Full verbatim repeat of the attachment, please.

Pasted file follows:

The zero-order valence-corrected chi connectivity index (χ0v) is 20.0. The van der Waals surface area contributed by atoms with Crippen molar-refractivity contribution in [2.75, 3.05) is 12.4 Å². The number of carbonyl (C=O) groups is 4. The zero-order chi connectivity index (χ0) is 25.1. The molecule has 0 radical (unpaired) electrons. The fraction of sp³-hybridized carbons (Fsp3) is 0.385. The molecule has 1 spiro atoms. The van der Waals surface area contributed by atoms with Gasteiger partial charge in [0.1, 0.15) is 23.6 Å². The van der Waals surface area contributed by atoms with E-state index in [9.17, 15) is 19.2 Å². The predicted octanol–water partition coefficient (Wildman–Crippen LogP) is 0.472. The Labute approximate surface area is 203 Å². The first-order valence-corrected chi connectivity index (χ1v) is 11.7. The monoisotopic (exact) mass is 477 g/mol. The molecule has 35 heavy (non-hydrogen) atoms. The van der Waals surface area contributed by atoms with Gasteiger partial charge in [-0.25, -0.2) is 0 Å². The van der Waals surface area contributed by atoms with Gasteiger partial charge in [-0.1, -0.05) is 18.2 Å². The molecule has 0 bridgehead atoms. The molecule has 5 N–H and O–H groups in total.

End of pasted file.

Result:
The zero-order valence-corrected chi connectivity index (χ0v) is 20.0. The van der Waals surface area contributed by atoms with Crippen molar-refractivity contribution in [2.75, 3.05) is 12.4 Å². The number of carbonyl (C=O) groups is 4. The zero-order chi connectivity index (χ0) is 25.1. The molecule has 0 radical (unpaired) electrons. The fraction of sp³-hybridized carbons (Fsp3) is 0.385. The molecule has 1 spiro atoms. The van der Waals surface area contributed by atoms with Gasteiger partial charge in [0.1, 0.15) is 23.6 Å². The van der Waals surface area contributed by atoms with E-state index in [9.17, 15) is 19.2 Å². The predicted octanol–water partition coefficient (Wildman–Crippen LogP) is 0.472. The Labute approximate surface area is 203 Å². The first-order valence-corrected chi connectivity index (χ1v) is 11.7. The monoisotopic (exact) mass is 477 g/mol. The molecule has 35 heavy (non-hydrogen) atoms. The van der Waals surface area contributed by atoms with Gasteiger partial charge in [-0.25, -0.2) is 0 Å². The van der Waals surface area contributed by atoms with Gasteiger partial charge in [-0.1, -0.05) is 18.2 Å². The molecule has 0 bridgehead atoms. The molecule has 5 N–H and O–H groups in total.